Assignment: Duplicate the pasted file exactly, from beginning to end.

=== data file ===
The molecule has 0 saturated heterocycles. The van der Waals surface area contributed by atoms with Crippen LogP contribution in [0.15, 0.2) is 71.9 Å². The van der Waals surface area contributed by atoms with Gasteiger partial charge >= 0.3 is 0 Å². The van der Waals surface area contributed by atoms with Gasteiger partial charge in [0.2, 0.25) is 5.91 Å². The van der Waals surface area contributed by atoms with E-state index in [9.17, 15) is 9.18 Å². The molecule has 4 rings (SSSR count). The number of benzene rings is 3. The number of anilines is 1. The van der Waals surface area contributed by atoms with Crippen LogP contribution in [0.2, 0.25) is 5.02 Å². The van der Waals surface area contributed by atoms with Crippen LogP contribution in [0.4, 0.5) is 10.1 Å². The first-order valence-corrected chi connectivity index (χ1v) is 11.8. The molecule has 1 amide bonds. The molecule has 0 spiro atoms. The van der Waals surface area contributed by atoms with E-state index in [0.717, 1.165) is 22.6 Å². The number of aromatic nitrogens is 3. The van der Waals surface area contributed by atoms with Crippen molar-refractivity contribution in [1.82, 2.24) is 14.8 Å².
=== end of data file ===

The molecule has 0 saturated heterocycles. The van der Waals surface area contributed by atoms with Crippen LogP contribution in [0.15, 0.2) is 71.9 Å². The van der Waals surface area contributed by atoms with Gasteiger partial charge >= 0.3 is 0 Å². The van der Waals surface area contributed by atoms with Gasteiger partial charge in [0.2, 0.25) is 5.91 Å². The van der Waals surface area contributed by atoms with E-state index in [9.17, 15) is 9.18 Å². The molecule has 4 rings (SSSR count). The number of benzene rings is 3. The number of anilines is 1. The van der Waals surface area contributed by atoms with Crippen LogP contribution in [0.2, 0.25) is 5.02 Å². The van der Waals surface area contributed by atoms with Crippen LogP contribution in [0.4, 0.5) is 10.1 Å². The first-order valence-corrected chi connectivity index (χ1v) is 11.8. The molecule has 1 amide bonds. The molecule has 0 spiro atoms. The van der Waals surface area contributed by atoms with E-state index in [0.717, 1.165) is 22.6 Å². The number of aromatic nitrogens is 3. The van der Waals surface area contributed by atoms with Crippen molar-refractivity contribution in [1.82, 2.24) is 14.8 Å².